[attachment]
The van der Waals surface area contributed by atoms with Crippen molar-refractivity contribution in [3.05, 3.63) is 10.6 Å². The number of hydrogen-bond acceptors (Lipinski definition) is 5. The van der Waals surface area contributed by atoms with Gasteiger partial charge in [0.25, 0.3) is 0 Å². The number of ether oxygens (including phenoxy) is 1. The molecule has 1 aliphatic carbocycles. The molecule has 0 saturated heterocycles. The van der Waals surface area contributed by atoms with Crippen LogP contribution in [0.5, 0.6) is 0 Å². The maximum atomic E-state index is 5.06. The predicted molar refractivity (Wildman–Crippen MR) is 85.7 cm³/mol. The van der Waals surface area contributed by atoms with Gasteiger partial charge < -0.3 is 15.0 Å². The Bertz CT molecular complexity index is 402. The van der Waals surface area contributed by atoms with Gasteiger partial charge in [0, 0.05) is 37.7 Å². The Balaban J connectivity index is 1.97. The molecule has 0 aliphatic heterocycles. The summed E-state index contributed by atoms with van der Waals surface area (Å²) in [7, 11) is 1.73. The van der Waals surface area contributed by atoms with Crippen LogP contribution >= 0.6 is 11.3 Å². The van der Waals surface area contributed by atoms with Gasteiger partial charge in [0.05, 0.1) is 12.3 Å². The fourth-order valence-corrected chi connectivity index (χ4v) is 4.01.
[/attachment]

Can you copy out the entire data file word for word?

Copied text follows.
The van der Waals surface area contributed by atoms with Crippen molar-refractivity contribution in [3.05, 3.63) is 10.6 Å². The number of hydrogen-bond acceptors (Lipinski definition) is 5. The van der Waals surface area contributed by atoms with Gasteiger partial charge in [0.25, 0.3) is 0 Å². The number of ether oxygens (including phenoxy) is 1. The molecule has 1 aliphatic carbocycles. The molecule has 0 saturated heterocycles. The van der Waals surface area contributed by atoms with Crippen LogP contribution in [0.5, 0.6) is 0 Å². The maximum atomic E-state index is 5.06. The predicted molar refractivity (Wildman–Crippen MR) is 85.7 cm³/mol. The van der Waals surface area contributed by atoms with Gasteiger partial charge < -0.3 is 15.0 Å². The Bertz CT molecular complexity index is 402. The van der Waals surface area contributed by atoms with Gasteiger partial charge in [0, 0.05) is 37.7 Å². The Balaban J connectivity index is 1.97. The molecule has 0 aliphatic heterocycles. The summed E-state index contributed by atoms with van der Waals surface area (Å²) in [7, 11) is 1.73. The van der Waals surface area contributed by atoms with Crippen LogP contribution >= 0.6 is 11.3 Å². The van der Waals surface area contributed by atoms with Gasteiger partial charge in [0.05, 0.1) is 12.3 Å². The fourth-order valence-corrected chi connectivity index (χ4v) is 4.01.